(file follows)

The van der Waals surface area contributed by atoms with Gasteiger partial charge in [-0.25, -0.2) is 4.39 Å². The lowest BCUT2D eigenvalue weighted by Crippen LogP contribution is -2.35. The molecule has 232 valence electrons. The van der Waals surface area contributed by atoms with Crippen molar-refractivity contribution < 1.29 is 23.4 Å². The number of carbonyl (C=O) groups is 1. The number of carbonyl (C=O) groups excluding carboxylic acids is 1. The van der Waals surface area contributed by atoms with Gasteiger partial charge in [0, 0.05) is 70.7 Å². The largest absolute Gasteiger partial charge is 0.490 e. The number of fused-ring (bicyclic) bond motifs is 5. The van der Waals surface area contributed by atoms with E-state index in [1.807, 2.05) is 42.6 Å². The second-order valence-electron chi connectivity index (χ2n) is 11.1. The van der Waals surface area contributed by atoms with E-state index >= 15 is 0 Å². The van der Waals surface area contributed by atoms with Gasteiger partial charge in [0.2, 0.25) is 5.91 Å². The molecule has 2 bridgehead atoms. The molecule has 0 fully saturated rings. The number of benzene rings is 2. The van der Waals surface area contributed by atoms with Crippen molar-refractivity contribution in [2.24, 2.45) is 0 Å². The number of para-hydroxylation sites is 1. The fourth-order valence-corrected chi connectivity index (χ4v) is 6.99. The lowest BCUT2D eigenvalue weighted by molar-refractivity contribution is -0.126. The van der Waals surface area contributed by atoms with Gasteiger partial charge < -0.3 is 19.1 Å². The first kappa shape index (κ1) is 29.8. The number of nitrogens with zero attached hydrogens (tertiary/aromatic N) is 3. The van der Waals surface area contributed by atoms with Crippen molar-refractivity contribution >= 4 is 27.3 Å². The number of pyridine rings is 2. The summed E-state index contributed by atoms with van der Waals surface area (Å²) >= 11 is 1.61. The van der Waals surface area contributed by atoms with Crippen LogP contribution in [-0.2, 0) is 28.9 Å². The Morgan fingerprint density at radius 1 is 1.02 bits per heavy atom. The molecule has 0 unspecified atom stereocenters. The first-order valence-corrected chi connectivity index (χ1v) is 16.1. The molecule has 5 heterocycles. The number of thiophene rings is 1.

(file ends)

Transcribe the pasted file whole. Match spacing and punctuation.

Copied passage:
The van der Waals surface area contributed by atoms with Gasteiger partial charge in [-0.25, -0.2) is 4.39 Å². The lowest BCUT2D eigenvalue weighted by Crippen LogP contribution is -2.35. The molecule has 232 valence electrons. The van der Waals surface area contributed by atoms with Crippen molar-refractivity contribution < 1.29 is 23.4 Å². The number of carbonyl (C=O) groups is 1. The number of carbonyl (C=O) groups excluding carboxylic acids is 1. The van der Waals surface area contributed by atoms with Gasteiger partial charge in [0, 0.05) is 70.7 Å². The largest absolute Gasteiger partial charge is 0.490 e. The number of fused-ring (bicyclic) bond motifs is 5. The van der Waals surface area contributed by atoms with E-state index in [1.807, 2.05) is 42.6 Å². The second-order valence-electron chi connectivity index (χ2n) is 11.1. The van der Waals surface area contributed by atoms with E-state index >= 15 is 0 Å². The van der Waals surface area contributed by atoms with Gasteiger partial charge in [0.2, 0.25) is 5.91 Å². The molecule has 2 bridgehead atoms. The molecule has 0 fully saturated rings. The number of benzene rings is 2. The van der Waals surface area contributed by atoms with Crippen molar-refractivity contribution in [2.24, 2.45) is 0 Å². The number of para-hydroxylation sites is 1. The fourth-order valence-corrected chi connectivity index (χ4v) is 6.99. The lowest BCUT2D eigenvalue weighted by molar-refractivity contribution is -0.126. The van der Waals surface area contributed by atoms with Gasteiger partial charge < -0.3 is 19.1 Å². The first kappa shape index (κ1) is 29.8. The number of nitrogens with zero attached hydrogens (tertiary/aromatic N) is 3. The van der Waals surface area contributed by atoms with Crippen molar-refractivity contribution >= 4 is 27.3 Å². The number of pyridine rings is 2. The summed E-state index contributed by atoms with van der Waals surface area (Å²) >= 11 is 1.61. The van der Waals surface area contributed by atoms with Crippen LogP contribution in [-0.2, 0) is 28.9 Å². The Morgan fingerprint density at radius 1 is 1.02 bits per heavy atom. The molecule has 0 unspecified atom stereocenters. The first-order valence-corrected chi connectivity index (χ1v) is 16.1. The molecule has 5 heterocycles. The number of thiophene rings is 1.